More than 300,000 people have died as a result of the conflict in Sudan's Darfur region, British lawmakers said in a report on Wednesday, a figure more than four times greater than an official UN estimate.
Compiled after interviews with non-governmental organizations, UN officials and British Development Secretary Hilary Benn, the estimated death count dwarfed the World Health Organization's (WHO) figure of 70,000
Baldry blamed the faulty WHO figures on the "statistical anarchy in the way the figures were collected", since they included violence which occurred in refugee camps but not violent deaths which took place in villages across Darfur.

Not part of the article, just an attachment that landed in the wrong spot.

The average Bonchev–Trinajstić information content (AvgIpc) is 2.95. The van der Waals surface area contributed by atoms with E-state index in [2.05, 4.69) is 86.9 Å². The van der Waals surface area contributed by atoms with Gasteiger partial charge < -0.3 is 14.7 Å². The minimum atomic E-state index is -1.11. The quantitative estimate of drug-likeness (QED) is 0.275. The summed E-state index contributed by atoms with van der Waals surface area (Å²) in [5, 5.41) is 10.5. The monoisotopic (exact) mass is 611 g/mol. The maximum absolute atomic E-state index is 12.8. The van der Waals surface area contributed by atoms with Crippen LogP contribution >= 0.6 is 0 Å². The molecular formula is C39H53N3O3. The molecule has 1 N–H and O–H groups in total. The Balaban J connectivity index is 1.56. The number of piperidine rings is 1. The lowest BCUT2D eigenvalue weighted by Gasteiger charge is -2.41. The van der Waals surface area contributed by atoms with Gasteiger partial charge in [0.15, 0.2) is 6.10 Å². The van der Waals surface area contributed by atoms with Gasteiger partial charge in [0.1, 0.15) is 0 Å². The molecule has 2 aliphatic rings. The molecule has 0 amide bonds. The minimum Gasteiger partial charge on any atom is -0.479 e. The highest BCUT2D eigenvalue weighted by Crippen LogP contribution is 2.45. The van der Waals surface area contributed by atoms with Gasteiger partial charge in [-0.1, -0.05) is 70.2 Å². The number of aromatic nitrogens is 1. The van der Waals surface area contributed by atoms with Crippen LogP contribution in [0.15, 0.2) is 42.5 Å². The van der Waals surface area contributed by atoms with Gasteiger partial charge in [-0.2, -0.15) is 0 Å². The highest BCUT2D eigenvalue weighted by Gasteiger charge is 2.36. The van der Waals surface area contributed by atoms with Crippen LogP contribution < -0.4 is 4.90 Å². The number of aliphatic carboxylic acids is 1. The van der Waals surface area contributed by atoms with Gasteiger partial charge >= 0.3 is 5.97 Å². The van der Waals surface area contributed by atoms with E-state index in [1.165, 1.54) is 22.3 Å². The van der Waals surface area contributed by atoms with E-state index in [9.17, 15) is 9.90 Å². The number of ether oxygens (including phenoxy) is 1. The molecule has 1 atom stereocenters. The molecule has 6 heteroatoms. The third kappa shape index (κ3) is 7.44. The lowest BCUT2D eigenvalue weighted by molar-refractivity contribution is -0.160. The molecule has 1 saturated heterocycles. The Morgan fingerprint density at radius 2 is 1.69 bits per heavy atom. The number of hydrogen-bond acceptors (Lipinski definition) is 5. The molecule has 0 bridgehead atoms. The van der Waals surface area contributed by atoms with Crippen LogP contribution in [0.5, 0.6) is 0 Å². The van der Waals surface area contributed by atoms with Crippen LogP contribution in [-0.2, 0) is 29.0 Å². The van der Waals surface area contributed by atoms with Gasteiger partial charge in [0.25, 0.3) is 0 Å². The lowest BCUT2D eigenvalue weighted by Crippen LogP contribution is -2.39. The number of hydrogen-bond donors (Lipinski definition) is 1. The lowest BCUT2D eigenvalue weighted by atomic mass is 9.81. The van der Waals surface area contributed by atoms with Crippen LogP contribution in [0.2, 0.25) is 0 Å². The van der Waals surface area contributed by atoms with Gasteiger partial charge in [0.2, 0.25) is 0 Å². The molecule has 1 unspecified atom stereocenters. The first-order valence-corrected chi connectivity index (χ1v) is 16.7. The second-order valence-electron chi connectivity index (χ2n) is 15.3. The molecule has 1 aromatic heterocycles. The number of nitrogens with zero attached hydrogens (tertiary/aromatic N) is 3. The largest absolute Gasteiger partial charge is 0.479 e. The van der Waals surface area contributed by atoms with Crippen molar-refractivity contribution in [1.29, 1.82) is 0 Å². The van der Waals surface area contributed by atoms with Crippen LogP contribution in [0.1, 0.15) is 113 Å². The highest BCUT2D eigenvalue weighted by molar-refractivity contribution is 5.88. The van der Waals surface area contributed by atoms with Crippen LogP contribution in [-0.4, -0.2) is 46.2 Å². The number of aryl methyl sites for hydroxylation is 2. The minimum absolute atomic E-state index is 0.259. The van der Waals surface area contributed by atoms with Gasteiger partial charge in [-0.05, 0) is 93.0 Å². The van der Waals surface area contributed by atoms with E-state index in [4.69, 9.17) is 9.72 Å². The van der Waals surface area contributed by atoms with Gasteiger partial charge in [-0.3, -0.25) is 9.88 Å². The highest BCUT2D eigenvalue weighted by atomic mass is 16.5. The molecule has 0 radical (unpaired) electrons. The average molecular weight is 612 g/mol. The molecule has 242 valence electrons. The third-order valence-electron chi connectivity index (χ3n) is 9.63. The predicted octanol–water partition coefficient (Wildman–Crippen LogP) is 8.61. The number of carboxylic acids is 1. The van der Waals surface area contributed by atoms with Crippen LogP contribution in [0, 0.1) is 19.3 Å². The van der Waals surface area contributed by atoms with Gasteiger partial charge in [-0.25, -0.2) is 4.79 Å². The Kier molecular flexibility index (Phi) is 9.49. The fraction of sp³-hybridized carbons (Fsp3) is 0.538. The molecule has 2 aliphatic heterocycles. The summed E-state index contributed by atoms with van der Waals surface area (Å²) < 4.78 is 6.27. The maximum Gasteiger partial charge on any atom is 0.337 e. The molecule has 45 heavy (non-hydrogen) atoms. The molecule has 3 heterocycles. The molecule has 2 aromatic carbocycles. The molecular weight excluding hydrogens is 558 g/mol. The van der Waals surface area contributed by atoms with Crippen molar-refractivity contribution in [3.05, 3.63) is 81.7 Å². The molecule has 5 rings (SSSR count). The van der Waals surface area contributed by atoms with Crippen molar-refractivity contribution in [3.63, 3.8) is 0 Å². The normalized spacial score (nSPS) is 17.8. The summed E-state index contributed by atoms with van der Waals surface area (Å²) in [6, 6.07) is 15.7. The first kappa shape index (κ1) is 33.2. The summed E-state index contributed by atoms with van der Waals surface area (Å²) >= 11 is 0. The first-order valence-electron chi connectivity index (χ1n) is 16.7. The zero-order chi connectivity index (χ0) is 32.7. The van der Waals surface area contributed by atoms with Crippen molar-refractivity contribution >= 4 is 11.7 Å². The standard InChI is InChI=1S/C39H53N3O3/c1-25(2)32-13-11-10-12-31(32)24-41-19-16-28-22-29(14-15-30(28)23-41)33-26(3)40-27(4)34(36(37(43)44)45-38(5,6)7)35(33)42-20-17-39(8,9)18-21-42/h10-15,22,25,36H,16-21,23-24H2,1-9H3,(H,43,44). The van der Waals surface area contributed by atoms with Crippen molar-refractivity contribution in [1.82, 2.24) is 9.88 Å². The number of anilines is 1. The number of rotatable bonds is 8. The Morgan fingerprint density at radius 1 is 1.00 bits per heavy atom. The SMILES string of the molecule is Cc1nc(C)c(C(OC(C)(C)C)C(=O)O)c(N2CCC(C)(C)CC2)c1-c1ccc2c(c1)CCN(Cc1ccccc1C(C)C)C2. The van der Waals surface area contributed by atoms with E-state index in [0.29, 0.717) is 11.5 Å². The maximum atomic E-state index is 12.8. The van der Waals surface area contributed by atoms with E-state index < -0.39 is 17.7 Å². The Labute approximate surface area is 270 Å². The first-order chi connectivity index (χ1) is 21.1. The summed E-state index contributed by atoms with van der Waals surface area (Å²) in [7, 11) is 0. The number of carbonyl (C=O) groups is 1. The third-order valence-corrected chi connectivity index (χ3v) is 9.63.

Also, they noted, the WHO estimate covered only a period from March to mid-October 2004, while the alleged atrocities including rape, murder and forced displacement of villagers by the Arab militias had been under way for much longer.
The lawmakers, who visited Darfur in February, credited Benn and the British government for reacting more quickly than most international powers but still faulted the world for its slow response to what has become one of the world's greatest humanitarian crises.
"Our hope for this report is that it will jolt people's attention to the scale of the crisis in Darfur, the numbers of people who are continuously, silently suffering in Darfur, and will be yet another call to the UK government and the international community that we have a collective responsibility to protect," Baldry said
"Darfur is a real test for the international community and civilization as a whole at the start of the 21st century," Baldry added. "If we can't resolve the situation in Darfur it bodes pretty badly for the coming millenium."